The 18th century is considered as the golden age of Carnatic music. During this time lived three great composers/ musicians who were later celebrated as the musical trinity: Shyama Shastri, Tyagaraja and Muthuswami Dikshitar. Their knowledge, deep spirituality, profound musicianship, creativity and innovations make their contribution to Carnatic music invaluable.

Shyama Shastri (1762-1827), one among the musical trinity, was responsible for many great compositions. He indian classical music 38 raga harmony also composed navarathnamalika, a group of nine kritis for goddess Meenakshi of Madurai. He used different talas but was a specialist in Mishra chapu tala. His mudra (or signature word) was Shyamakrishna.

Tyagaraja (1767-1847) was a prolific composer, who composed over 24,000 compositions. They were mostly in Telugu and a few were in Sanskrit. He is credited with evolving and perfecting the kriti form. The concept of the sangati (melodic variations on a line in the composition used to beautify it) was his contribution. His pancharatna kritis form an important part of Carnatic music repertoire even today. His mudra was Tyagaraja.

Muthuswami Dikshitar (1775-1835) was a composer who sang kritis in praise of all deities. His songs are normally slow in tempo and bring out the depth and beauty of a raga. His mudra was guruguha. During this period, when the British were ruling India, many Western bands performed for the East India Company at Fort St George (Madras). This resulted in Muthuswami Dikshitar’s brother, Baluswami Dikshitar, introducing the present form of the violin (which was used by the Westerners) into Indian music. This brought in a major change, and the violin eventually became an important accompanying instrument for singers, replacing other accompanying instruments.

Moreover, Muthuswami Dikshitar, during his stay in Varanasi (with his spiritual guru Chidambaranatha Yogi), was exposed to a lot of North Indian music, including the Dhrupad style. Being a visionary with a broad mind, he was influenced by it and it reflects in his compositions which are comparatively slow paced. He also introduced some North Indian ragas into 39 South Indian music and made compositions (for example, the kriti Akhilandeshwari in Raga Dwijavanti). Dikshitar – during the early part of his life, because of the influence of his family patron, Venkatakrishna Mudaliyar, was exposed to Western music – adapted Western melodies, and created “nottuswarams” using Sanskrit text. Even though Western and North Indian influences were evident, he still retained the identity of South Indian classical music, in a way, creating even heavier South Indian classical compositions, still fusing Western and North Indian concepts together. This puts him in a special position as the first fusion artist and composer of India.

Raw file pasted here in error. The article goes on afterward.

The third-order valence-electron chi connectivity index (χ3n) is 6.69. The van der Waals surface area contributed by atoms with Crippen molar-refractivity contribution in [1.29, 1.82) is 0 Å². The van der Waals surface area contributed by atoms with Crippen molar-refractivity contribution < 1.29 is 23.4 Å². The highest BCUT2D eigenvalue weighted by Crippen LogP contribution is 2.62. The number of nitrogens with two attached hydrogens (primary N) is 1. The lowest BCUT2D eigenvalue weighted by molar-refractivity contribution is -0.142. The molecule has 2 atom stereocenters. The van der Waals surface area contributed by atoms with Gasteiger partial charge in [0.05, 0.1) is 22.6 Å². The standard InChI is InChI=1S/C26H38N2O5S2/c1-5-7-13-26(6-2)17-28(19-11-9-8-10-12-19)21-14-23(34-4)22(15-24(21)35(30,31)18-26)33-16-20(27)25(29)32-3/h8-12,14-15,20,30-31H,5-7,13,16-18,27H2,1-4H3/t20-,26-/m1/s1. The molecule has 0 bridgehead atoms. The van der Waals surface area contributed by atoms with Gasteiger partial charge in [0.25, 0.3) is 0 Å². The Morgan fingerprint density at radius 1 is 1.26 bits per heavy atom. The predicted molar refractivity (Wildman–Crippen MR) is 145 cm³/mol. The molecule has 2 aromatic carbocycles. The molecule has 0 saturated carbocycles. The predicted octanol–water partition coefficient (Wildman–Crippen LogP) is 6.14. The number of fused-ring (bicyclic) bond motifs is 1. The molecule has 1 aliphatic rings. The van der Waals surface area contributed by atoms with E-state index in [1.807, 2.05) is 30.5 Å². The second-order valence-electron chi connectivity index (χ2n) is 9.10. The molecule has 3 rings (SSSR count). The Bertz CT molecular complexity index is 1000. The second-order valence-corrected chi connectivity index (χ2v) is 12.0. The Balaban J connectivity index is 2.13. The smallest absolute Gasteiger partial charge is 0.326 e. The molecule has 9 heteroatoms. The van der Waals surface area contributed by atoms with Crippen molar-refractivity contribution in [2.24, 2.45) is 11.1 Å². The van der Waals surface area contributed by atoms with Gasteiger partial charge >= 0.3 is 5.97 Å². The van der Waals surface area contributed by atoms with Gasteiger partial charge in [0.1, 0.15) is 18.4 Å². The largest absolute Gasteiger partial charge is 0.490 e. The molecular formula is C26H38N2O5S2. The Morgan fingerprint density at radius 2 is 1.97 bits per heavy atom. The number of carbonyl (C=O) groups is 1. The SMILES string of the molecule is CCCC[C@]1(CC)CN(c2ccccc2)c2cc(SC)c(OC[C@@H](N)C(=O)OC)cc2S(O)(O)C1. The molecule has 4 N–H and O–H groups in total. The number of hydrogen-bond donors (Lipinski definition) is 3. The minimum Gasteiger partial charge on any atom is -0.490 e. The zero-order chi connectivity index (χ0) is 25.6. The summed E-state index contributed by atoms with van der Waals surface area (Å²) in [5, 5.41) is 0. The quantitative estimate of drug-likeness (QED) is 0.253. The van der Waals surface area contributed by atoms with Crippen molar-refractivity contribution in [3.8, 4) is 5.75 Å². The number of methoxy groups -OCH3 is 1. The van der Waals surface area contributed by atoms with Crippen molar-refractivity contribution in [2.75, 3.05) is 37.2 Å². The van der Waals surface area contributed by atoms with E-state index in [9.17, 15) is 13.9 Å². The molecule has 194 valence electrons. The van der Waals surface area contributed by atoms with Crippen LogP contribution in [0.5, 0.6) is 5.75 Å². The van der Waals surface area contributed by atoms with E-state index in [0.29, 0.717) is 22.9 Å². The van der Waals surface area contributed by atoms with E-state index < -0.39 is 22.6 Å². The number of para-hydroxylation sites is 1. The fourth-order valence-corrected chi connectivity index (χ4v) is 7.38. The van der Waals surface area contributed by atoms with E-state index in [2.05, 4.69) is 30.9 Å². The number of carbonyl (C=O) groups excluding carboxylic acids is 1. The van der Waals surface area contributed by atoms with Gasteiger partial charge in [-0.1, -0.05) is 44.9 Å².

Maharaja Svati Tirunal (1813-1847), the king of Travancore, now Kerala, composed over 400 songs. He composed swarajatis, varnams, padams, javalis and musical dramas. He also composed dhrupads, khyal bandishes, tappas, thumris and bhajans in the Hindustani style. He used the mudra “Padmanabha” and its synonyms.

Maha Vaidyanatha Iyer (1844-1893) was a brilliant composer who created varnams, kritis and tillanas. His unique tillana in raga Kaanada is set to Simhanandana tala. He also composed a ragamalika on the seventy-two melakartas. He used the mudra Guhadasa in his compositions.

Patnam Subramanya Iyer (1845-1902) was a great composer and performer, who belonged to the shishya parampara of Tyagaraja. His compositions include kritis, tana varnams, pada varnams, javalis and tillanas.

Harikesanallur Mutthaiah Bhagavathar (1877-1945) was a composer who composed in Sanskrit, Telugu, Tamil and Kannada. He composed varnams, kritis, tillanas and ragamalikas, using the mudra ‘Harikesa’. He did much indian classical music 40 raga harmony to popularise Svati Tirunal’s compositions. He invented many new ragas as well.

Koteeswara Iyer (1869-1938) was one of the first composers to compose in all seventy-two melakarta ragas. He was the grandson of Kavi Kunjara Bharathi, and took the mudra Kavi Kunjara Dasan in his honour.

Veena Shivaramaiah (1886-1946) of Mysore too composed kritis in all the seventy-two melakartas as per the wishes of King Nalwadi Krishnaraja Wodeyar. Belakawadi Srinivasa Iyengar (1888–1936 ce), one of the court musicians of Mysore, composed kritis in seventytwo melakarta ragas as per the wishes of his patron Nalwadi Krishnaraja Wodeyar. He played two kritis every day on violin and showed the intricacies of the ragas to the king.

Papanasam Sivan (1890-1973) composed over 2,500 songs in many different ragas in Tamil and Sanskrit. He composed for and performed in theatrical productions, and taught at Kalakshetra. From 1935 CE onwards, he composed for and even acted in films.

Excerpted with permission from Raga Harmony: Harmonic Structures and Tonalities in Indian Classical Music, L Subramaniam, Westland.